by Chelese Belmont

Each year, spring rolls around, and high school students everywhere crack open their cram books, pour over their class notes, and prepare to sit for their AP exams during two weeks in May. The culmination of a year’s worth of material is stuffed into a few hours of multiple choice and free-response questions (as well as listening and speaking if you’re studying a language), all of which yields a score between 1 and 5 that indicates a student’s level of mastery.

It’s definitely stressful after a year of rigorous assignments and classes, and over the years, students have asked me if AP classes are really worth it and if they really have to take the tests.

The answer? A resounding YES on both counts, and as someone who took nine AP classes myself once upon a time, I’ll tell you why. But first, it’s worth noting that not every school offers AP courses, and if your school doesn’t, no need to fret – admissions officers will know your school’s course offerings and not hold it against you when they assess your application. But if your high school does offer them and you don’t choose to take them, admissions officers will hold it against you, as they’ll wonder why you chose the easy road when the more challenging one was wide open to you.

So now, in the spirit of the highest score that you can get on an AP exam, here are five reasons to take AP classes and their corresponding tests:

The first reason is that AP classes are an important part of a college application. Admissions officers see that you have challenged yourself with rigorous, advanced classes, and if you excel, it demonstrates that you are academically prepared for higher education. If you ask admissions officers if they’d rather you get an A in a regular class, or a B in an AP class, a typical answer is “an A in an AP class” (thanks for that one, peeps). But even if the A isn’t in the cards for you, a B in an AP class is preferable over an A in a regular class because the coursework is more demanding, which teaches you time management, study skills, and analytical techniques that you will use in higher education.

The second reason to take AP classes is that they will also likely help boost your GPA, since most high schools give additional points for advanced coursework. And who doesn’t want a higher GPA?!

Okay, I hear you asking, “but why take the AP test if the classes show that I challenged myself?”

There are a couple compelling reasons that the AP tests are just as important as the classes themselves. The first (and if we’re keeping count, my third overall reason on this list) is grade inflation. A college may not know whether your high school grades easier or is more forgiving when assessing your work (leading to higher grades than peers at other schools), but if you get a 4 or a 5 on an AP exam, it demonstrates your mastery of the subject, since the test is standardized, and if you got an A in the class, it validates that performance.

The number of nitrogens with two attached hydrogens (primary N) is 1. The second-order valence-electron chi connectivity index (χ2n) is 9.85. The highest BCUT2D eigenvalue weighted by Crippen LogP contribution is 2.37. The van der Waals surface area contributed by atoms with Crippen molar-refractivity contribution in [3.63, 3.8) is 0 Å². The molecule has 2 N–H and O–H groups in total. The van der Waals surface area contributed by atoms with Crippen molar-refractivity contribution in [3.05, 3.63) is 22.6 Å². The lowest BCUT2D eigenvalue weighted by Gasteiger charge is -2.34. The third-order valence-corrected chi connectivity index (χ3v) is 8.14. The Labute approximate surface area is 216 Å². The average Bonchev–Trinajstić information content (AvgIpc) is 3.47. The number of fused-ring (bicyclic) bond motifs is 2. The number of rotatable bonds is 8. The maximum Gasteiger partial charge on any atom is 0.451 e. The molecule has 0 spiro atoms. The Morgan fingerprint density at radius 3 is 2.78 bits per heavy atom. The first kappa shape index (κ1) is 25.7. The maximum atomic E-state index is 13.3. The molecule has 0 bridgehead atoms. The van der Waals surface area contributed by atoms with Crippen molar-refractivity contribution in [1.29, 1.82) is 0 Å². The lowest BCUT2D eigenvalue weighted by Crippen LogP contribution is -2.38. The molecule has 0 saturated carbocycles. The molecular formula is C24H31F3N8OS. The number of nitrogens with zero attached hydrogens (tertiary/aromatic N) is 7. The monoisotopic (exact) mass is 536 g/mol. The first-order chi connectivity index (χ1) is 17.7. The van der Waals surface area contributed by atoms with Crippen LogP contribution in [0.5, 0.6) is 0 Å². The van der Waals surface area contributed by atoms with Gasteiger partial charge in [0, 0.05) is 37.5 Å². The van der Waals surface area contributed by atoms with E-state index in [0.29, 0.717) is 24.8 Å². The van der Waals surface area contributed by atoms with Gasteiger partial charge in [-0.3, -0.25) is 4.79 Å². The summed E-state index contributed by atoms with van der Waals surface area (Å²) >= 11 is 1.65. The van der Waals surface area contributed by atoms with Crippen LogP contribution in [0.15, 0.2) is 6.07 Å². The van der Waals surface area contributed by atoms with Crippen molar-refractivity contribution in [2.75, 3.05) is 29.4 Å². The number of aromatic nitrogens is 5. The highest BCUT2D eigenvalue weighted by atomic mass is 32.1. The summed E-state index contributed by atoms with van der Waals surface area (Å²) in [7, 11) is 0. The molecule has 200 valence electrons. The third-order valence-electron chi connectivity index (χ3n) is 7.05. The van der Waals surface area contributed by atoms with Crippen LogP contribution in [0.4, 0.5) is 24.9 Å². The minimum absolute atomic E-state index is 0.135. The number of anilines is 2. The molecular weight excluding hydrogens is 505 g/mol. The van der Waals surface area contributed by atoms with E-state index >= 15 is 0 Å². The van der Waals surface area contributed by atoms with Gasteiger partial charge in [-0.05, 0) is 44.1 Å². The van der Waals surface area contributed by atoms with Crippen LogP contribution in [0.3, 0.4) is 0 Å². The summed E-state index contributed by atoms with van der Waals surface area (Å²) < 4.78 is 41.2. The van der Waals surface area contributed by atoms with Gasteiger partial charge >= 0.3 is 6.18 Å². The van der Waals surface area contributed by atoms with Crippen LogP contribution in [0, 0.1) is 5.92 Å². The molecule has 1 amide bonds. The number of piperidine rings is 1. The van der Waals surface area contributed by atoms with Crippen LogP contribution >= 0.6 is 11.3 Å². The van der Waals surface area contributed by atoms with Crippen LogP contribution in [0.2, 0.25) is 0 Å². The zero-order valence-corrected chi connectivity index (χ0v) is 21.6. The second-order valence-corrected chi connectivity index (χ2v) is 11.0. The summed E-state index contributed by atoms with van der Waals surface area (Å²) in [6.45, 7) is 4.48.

My fourth reason is that with more and more colleges moving away from requiring the SAT or ACT as part of the admissions process – either by going test-optional or test-blind – the AP exams fill the void that was left by these standardized tests in assessing a student’s suitability for admission. On top of that, the College Board discontinued the SAT Subject Tests in January 2021, and so another element that students used to have to help demonstrate proficiency in a particular subject is no longer available to them. All of this means that the AP exams now have more weight in the admissions process, as it’s one of only a few metrics (other than your GPA, activities, essays, and letters of recommendation) that colleges have to use when making admissions decisions.

The fifth and final reason to sit for your AP exams is that depending on your scores, they may help you to get ahead in college! Whether a school uses your scores for placement out of certain introductory-level classes, like Math and Writing, or they offer college credit for the subjects that you scored well on, the AP exams may help you to make room in your college schedule for some additional electives since you’ll have fewer credit or course requirements to fulfill. While the policies differ at each college, the College Board allows you to search for credit policies of each AP class that you take here:

So, if you’re wavering between taking AP classes or not, really ask yourself what you’re capable of committing to and what your goals are in your college application process – no one wants you to burn out, but we do want you to challenge yourself instead of skating through easier classes. Are you able to put in the time and work to succeed in the classes and on the tests, and are they subjects that you enjoy and/or do well in? Then take the AP classes. Is one of them something that you’re considering majoring in? Then take the AP class. Do you have goals of getting into selective colleges and universities? You know what I’m going to say: take the AP classes. And definitely take their corresponding exams! You’ve worked all year to learn the material – what’s a few more hours spent answering some multiple choice and free-response questions?